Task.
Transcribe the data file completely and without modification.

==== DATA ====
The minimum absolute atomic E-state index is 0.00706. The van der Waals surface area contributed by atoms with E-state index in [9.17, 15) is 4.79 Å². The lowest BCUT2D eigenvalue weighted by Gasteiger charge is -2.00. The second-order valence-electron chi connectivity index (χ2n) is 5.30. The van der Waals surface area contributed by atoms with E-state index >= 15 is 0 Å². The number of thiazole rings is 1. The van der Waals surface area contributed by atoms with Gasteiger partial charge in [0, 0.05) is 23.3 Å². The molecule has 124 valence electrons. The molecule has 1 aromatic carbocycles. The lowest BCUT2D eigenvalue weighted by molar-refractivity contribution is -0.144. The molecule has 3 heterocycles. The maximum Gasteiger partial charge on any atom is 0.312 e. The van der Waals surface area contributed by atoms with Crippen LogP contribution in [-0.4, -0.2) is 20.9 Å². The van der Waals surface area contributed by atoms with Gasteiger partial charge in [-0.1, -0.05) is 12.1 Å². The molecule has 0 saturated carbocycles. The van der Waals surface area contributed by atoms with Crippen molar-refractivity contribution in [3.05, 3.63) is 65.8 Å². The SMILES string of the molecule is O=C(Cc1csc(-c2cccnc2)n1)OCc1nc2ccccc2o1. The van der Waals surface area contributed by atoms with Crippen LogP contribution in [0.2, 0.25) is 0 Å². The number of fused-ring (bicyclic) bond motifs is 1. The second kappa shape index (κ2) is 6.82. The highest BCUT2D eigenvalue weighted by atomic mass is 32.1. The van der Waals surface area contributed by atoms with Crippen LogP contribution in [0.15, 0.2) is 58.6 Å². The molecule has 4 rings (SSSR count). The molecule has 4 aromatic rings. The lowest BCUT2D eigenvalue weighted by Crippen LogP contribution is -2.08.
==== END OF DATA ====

The minimum absolute atomic E-state index is 0.00706. The van der Waals surface area contributed by atoms with E-state index in [9.17, 15) is 4.79 Å². The lowest BCUT2D eigenvalue weighted by Gasteiger charge is -2.00. The second-order valence-electron chi connectivity index (χ2n) is 5.30. The van der Waals surface area contributed by atoms with E-state index >= 15 is 0 Å². The number of thiazole rings is 1. The van der Waals surface area contributed by atoms with Gasteiger partial charge in [0, 0.05) is 23.3 Å². The molecule has 124 valence electrons. The molecule has 1 aromatic carbocycles. The lowest BCUT2D eigenvalue weighted by molar-refractivity contribution is -0.144. The molecule has 3 heterocycles. The maximum Gasteiger partial charge on any atom is 0.312 e. The van der Waals surface area contributed by atoms with Crippen LogP contribution in [-0.4, -0.2) is 20.9 Å². The van der Waals surface area contributed by atoms with Gasteiger partial charge in [-0.1, -0.05) is 12.1 Å². The molecule has 0 saturated carbocycles. The van der Waals surface area contributed by atoms with Crippen molar-refractivity contribution in [3.05, 3.63) is 65.8 Å². The SMILES string of the molecule is O=C(Cc1csc(-c2cccnc2)n1)OCc1nc2ccccc2o1. The van der Waals surface area contributed by atoms with Crippen LogP contribution in [0.2, 0.25) is 0 Å². The number of fused-ring (bicyclic) bond motifs is 1. The second kappa shape index (κ2) is 6.82. The highest BCUT2D eigenvalue weighted by atomic mass is 32.1. The van der Waals surface area contributed by atoms with Crippen LogP contribution in [0.15, 0.2) is 58.6 Å². The molecule has 4 rings (SSSR count). The molecule has 4 aromatic rings. The lowest BCUT2D eigenvalue weighted by Crippen LogP contribution is -2.08.